What’s the myth: In recent years, the idea of self-acceptance (“You are good as you are,” “You are enough”) has certainly gained its moment in the limelight.
Unconditionally embracing the people we are—both on the inside and on the outside— seems to be the solution to many of our inner struggles. It’s the magic bullet for becoming more confident, happy, fulfilled, and lead our dream life.
Why it doesn’t work:
At first blush, it appears that absolute acceptance of who we are is exactly what many of us need, in order to become who we want to be and achieve the things we aspire to do.
So far, so good.
But, as I mentioned in a previous post, self-acceptance is a bit like a Catch-22 situation. On one hand, being too self-accepting may mean that you like the status quo and may not be too interested in changing the Current You. On the other hand, though, being too self-criticizing is not great either– it may throw you into a perpetual battle with yourself– to do better, to always strive for perfection, to never be satisfied with your achievements.
The idea that we don’t need to change ourselves, anticipating that people will love the wonderful person we just happen to be, can be a dangerous notion to embrace (regardless of what the romance novels try to convince us). Of course, the opposite—excessive self-judgement— is certainly not healthy either.
But then—to play devil’s advocate—if you don’t give yourself a kick from time to time, how can you truly improve then? Because if you believe you are “good as you are” and too content with Me Now, it’s often challenging to find the motivation to do better and become more.
So, what options does this leave us with?
What to do instead:
The first thing to remember is that you should not stay stagnant. You need to change, evolve, improve.
As Tony Robbins eloquently puts it: “If you are not growing, you are dying.”
But pushing yourself too hard to measure up with friends and peers can sometimes tip you over the edge. You may open the door to a myriad of other issues— eating disorders, depression, sense of worthlessness, unwarranted self-consciousness.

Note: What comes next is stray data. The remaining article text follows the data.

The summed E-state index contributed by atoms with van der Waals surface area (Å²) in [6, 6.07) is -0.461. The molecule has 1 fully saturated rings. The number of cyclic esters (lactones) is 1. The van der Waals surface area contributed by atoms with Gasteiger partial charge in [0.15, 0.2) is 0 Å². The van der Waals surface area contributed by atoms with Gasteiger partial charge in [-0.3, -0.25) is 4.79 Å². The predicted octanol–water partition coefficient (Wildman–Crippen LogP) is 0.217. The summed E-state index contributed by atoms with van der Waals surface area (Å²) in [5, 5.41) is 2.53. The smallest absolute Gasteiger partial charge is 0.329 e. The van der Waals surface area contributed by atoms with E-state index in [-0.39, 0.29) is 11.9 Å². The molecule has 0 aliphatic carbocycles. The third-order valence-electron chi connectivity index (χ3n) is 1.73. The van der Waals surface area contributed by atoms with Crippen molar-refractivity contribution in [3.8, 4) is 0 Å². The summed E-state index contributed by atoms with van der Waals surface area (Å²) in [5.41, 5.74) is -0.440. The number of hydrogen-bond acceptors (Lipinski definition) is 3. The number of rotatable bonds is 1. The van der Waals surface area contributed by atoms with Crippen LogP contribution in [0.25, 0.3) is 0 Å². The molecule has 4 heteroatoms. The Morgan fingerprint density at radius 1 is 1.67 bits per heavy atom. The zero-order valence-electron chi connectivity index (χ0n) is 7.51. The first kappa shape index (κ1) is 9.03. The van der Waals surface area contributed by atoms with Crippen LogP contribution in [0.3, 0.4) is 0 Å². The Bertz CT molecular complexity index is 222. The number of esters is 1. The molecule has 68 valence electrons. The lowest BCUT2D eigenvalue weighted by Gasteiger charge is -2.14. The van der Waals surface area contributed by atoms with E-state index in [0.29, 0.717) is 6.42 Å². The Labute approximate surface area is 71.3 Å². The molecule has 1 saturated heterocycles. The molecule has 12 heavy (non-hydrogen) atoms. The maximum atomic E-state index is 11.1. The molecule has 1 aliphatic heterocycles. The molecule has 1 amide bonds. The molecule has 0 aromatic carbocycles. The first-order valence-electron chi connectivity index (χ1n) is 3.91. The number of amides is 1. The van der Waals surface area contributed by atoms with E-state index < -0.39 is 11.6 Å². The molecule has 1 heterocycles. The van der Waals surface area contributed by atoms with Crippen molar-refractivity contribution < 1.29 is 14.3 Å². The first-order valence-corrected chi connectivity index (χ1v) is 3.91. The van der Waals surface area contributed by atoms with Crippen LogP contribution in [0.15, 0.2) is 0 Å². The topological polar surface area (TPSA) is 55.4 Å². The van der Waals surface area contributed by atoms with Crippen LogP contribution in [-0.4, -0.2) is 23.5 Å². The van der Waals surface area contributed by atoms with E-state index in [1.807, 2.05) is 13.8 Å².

How can we combine then self-acceptance and self-compassion with the need to grow and improve?
It’s a tough one to juggle.
Here is my advice:
Self-acceptance is truly about acknowledgement—that you are not perfect (and that no one else is), that you are work in progress, that your final draft is yet to be completed. We all have yin and yang—light and darkness, good and need-improvement qualities, flawless and flawed parts, virtues and foibles. And this is what makes each one of us unique.
Self-acceptance is also about minding your inner dialogue. It’s good to nudge yourself—it’s actually a proven way to change your behavior. But you shouldn’t say to yourself things as: “You are so stupid. You are not worth it. No one likes you.” This is not the right way to motivate yourself. It will have the opposite effect—and research supports this over and over.
Self-compassion is about self-kindness—that is, instead of judging yourself, talk to yourself like to your best friend. Be nice, be polite, be understanding.
Finally, think about it—what good does intentionally putting yourself down do anyway? Disliking yourself makes you lose self-respect and self-confidence.
2. Constructive Criticism
Excessive self-criticism, on the other hand, is counterproductive. We often think that persistently pushing ourselves will fast-track us to the success we seek. In fact, research shows that it’s exactly to the contrary.
“Being hard” on yourself has an adverse effect on motivation, it makes you procrastinate more and actually slows down goal progress.